'Negative' Emotions

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'Negative' Emotions

Postby sloth » Sun Aug 25, 2013 8:41 pm

Sometimes it seems anger is appropriate to a situation (what is 'appropriate'?). Maybe you are dealing with a naughty child, or maybe you are silencing an obnoxious drunk or perhaps you are trying to detain someone who is violent and aggressive. Sometimes, of course, you can deal with situations without anger, I remember beating a dog that was attacking mine about a year ago so I could pull it off but I did not feel angry. Nor did I even have a go at the owner, I was just protecting my own dog. And yet I felt like I dealt with a situation in a ruthlessly calm/detached/calculating, yet the most efficient manner. I enjoy the sense of Machiavellian heroism that accompanies this (twisted means to a positive outcome), I get the feeling when I watch Dexter, because he uses violence in an efficient manner to deter and eliminate other serial killers. It is anger/hatred channelled in a positive direction. But his weakness is that he is dependent on the lust for blood that swallows him up, and he is so determined to catch a serial killer, something that becomes a personal quest for vengeance, that he puts his family in danger.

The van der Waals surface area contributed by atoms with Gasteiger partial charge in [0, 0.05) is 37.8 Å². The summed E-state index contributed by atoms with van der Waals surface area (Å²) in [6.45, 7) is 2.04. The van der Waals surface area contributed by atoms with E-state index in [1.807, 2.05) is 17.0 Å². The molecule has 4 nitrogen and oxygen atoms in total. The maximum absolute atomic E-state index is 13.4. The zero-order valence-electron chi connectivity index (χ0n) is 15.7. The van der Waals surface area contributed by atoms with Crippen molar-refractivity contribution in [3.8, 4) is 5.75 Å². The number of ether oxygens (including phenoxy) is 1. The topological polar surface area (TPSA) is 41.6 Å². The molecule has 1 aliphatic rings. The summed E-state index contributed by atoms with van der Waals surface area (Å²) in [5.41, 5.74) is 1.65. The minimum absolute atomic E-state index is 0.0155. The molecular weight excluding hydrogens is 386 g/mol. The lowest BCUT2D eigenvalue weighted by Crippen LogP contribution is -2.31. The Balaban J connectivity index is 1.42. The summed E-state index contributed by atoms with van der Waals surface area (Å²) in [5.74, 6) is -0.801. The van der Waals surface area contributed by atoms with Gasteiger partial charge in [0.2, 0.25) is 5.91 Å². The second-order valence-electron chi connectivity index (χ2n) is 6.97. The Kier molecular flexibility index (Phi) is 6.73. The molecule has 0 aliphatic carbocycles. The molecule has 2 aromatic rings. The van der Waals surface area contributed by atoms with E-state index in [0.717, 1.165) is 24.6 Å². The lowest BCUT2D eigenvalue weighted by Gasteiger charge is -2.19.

It seems anger can be used to deal with and control thoughts and emotions as well as these situations. There are a lot of pacifist/hippy type yoga instructors who talk about being 'calm' and 'relaxed', man, and then they have a smoke of weed or something. It is as if they are not truly acknowledging the bigger picture by trying to portray this airy-fairy, unrealistic caricature of life. I would say that when we 'observe' our thoughts and emotions although we should not think of them as positive and negative, it seems that we do indeed need to label them, or 'judge' them in some manner? How should we think of these thoughts? Oh, that is 'functional', that is 'dysfunctional', etc. Or are thoughts perhaps judged by the position they take in the ego's goals and ambitions? But then what the ego wants is irrelevant to the nature of the true self, so there is another paradox here.
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